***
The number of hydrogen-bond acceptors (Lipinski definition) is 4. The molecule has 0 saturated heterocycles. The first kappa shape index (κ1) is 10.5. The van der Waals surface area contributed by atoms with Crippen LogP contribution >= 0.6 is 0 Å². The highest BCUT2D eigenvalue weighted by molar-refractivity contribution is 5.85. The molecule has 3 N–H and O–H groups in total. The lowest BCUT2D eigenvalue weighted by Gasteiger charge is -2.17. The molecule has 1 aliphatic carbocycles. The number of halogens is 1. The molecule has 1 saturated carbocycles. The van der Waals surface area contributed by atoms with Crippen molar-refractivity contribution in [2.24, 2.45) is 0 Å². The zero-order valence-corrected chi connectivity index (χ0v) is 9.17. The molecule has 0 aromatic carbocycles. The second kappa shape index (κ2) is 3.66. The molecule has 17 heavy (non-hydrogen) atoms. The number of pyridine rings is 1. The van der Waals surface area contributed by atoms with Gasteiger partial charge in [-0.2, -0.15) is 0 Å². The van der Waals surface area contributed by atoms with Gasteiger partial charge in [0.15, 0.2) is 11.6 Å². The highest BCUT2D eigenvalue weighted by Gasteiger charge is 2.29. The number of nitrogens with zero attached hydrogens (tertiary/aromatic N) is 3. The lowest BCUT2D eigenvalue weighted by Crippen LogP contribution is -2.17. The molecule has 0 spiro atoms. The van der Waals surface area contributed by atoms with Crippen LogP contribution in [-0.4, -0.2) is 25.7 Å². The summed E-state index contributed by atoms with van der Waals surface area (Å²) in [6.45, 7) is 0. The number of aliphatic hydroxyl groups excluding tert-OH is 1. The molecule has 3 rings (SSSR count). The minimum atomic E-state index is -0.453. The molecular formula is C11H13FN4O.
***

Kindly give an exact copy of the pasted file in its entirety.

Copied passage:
The number of hydrogen-bond acceptors (Lipinski definition) is 4. The molecule has 0 saturated heterocycles. The first kappa shape index (κ1) is 10.5. The van der Waals surface area contributed by atoms with Crippen LogP contribution >= 0.6 is 0 Å². The highest BCUT2D eigenvalue weighted by molar-refractivity contribution is 5.85. The molecule has 3 N–H and O–H groups in total. The lowest BCUT2D eigenvalue weighted by Gasteiger charge is -2.17. The molecule has 1 aliphatic carbocycles. The number of halogens is 1. The molecule has 1 saturated carbocycles. The van der Waals surface area contributed by atoms with Crippen molar-refractivity contribution in [2.24, 2.45) is 0 Å². The zero-order valence-corrected chi connectivity index (χ0v) is 9.17. The molecule has 0 aromatic carbocycles. The second kappa shape index (κ2) is 3.66. The molecule has 17 heavy (non-hydrogen) atoms. The number of pyridine rings is 1. The van der Waals surface area contributed by atoms with Gasteiger partial charge in [-0.2, -0.15) is 0 Å². The van der Waals surface area contributed by atoms with Gasteiger partial charge in [0.15, 0.2) is 11.6 Å². The highest BCUT2D eigenvalue weighted by Gasteiger charge is 2.29. The number of nitrogens with zero attached hydrogens (tertiary/aromatic N) is 3. The lowest BCUT2D eigenvalue weighted by Crippen LogP contribution is -2.17. The molecule has 0 spiro atoms. The van der Waals surface area contributed by atoms with Crippen LogP contribution in [-0.4, -0.2) is 25.7 Å². The summed E-state index contributed by atoms with van der Waals surface area (Å²) in [6.45, 7) is 0. The number of aliphatic hydroxyl groups excluding tert-OH is 1. The molecule has 3 rings (SSSR count). The minimum atomic E-state index is -0.453. The molecular formula is C11H13FN4O.